Implications of sitting, standing and walking on health
With busy and long work schedules, longer travel times to workplaces, increasing automation of chores at homes and, more importantly, time being increasingly spent in front of TVs, physical inactivity or sedentary lifestyle has become a norm.
With busy and long work schedules, longer travel times to workplaces, increasing automation of chores at homes and, more importantly, time being increasingly spent in front of TVs, physical inactivity or sedentary lifestyle has become a norm. And the hallmark of such a lifestyle has been spending more and more time in the sitting posture.Various studies were done on the benefits of exercise and the deleterious affects of prolonged sitting. Interesting and valuable information emerged from these studies.
Sitting, standing and ‘non-exercise physical activity’: If one considers what people do when they are awake during the course of a day, it is not uncommon for them to spend more than half the time sitting with relatively idle muscles, and the rest of the time doing what is termed ‘non-exercise physical activity’, which includes standing, walking casually or moving parts of the body, all of which burn more calories than just sitting. Owing to the longer duration of ‘non-exercise physical acivity’, it is the main consumer of calories in a day and not the shorter duration ‘exercise activity’ if there happens to be any.
Sitting is much more an idle activity than standing is. The latter involves work by the many skeletal muscles in the legs, back and trunk. Studies have proven that risk of death from cardiovascular disease was greater in people who sit for a long duration (eg. bus drivers). This was independent of the stress factor and the other risk factors. Prevalence of type 2 diabetes, obesity and deep vein thrombosis were also higher in people who spend more time sitting. Some experts believe that promotion of ‘non-exercise physical activity’ is more practical to implement.
Dr Mike Loosemore, head of exercise medicine at the Institute of Sport Exercise and Health at University College, London, and a leading sport medicine consultant, says that standing or being in an upright posture for three hours, five days a week, is as effective as running ten marathons a year and can extend life by two years!
Brisk walking – a moderate intensity exercise: Whereas casual walking is considered a non-exercise physical activity, brisk walking is a recommended moderate intensity aerobic exercise that would benefit the heart, lungs and improve insulin sensitivity if done at least for 150 minutes every week. This could be done as 30 minutes per day on most days of the week or distributed over at least 3 days in a week with not more than 2 consecutive days without physical activity.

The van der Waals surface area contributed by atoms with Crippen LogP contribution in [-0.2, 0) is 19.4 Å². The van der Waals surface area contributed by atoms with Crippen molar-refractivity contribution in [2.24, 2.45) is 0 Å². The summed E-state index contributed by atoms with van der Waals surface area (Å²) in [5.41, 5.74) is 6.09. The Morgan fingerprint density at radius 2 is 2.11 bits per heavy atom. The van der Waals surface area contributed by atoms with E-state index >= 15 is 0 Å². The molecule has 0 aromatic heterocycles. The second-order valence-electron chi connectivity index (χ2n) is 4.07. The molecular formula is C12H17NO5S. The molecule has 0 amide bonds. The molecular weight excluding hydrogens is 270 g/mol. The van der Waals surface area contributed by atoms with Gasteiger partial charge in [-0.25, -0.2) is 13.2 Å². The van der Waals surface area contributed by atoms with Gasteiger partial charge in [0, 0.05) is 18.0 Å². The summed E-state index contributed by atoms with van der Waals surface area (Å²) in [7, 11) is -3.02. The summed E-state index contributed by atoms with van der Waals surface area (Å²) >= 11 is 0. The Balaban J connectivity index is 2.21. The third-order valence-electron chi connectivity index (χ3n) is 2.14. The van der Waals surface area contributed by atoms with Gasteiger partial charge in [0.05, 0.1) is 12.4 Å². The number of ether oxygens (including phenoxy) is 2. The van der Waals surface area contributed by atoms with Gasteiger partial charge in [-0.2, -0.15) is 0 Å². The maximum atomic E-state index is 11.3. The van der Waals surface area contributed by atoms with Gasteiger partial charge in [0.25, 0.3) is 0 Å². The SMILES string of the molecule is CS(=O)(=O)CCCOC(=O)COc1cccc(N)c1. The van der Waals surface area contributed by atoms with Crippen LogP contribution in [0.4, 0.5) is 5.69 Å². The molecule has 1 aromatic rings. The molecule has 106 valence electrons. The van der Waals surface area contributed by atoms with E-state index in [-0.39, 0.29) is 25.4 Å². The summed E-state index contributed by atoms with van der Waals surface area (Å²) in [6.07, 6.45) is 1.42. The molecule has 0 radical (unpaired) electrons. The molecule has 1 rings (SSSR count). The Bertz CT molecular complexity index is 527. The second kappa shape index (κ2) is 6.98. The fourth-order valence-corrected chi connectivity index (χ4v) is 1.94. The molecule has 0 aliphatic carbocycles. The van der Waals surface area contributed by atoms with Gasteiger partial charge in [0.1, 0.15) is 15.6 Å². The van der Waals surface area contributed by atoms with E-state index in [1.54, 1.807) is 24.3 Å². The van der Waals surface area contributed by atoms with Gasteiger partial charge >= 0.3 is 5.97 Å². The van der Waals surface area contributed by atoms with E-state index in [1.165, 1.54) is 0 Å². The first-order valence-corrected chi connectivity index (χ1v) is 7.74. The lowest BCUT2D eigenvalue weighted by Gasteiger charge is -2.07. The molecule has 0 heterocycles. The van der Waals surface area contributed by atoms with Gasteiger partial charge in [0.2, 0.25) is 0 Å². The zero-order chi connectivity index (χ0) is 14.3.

It is even more beneficial if this is done for four or more hours every week. For weight loss 60 to 90 minutes of brisk walking is recommended on most days of the week along with diet and behaviour modification. Moderate intensity exercise is working at 50-70 per cent of maximum heart rate. Simplified brisk walk is walking fast enough to cause mild difficulty in conversing with a co-walker but not so fast to experience difficulty in breathing. Jogging and running are considered as vigorous physical activities, 75 minutes per week is equivalent to the 150 minutes of brisk walking. People with knee problems may be advised to perform non-weight bearing aerobic exercises like cycling and swimming.
The previously disapproved ‘resistance exercises’ which involve lifting weights, stretching resistance bands have found favour again and are now advised at least twice weekly using appropriate weight for the exercises targeting all groups of muscles. Unlike aerobic exercises and resistance exercises, stretching exercises have not shown to improve cardiovascular fitness or insulin sensitivity. In this context, yoga may be considered.
It is important for people new to either aerobic or resistance exercises to start low and go slow, building up gradually to the recommended levels. Exercise time can be divided into different sessions in a day. Wearing proper foot-wear is mandatory. Doctor’s advice must be sought for those with medical problems. People with advanced retinopathy and autonomic neuropathy may need to avoid intense exercise programmes, which are generally safe and well tolerated.
Exercise vs long sitting times: Will the beneficial effects of exercising on most days of the week neutralise all the unfavourable effects of time spent daily in the sitting posture? Studies reveal that all the health problems from prolonged sitting could not be attributed to lack of exercise alone. So it would be for our own good if we follow both good health practices - taking a half-hour brisk walk and spending more time in the upright posture.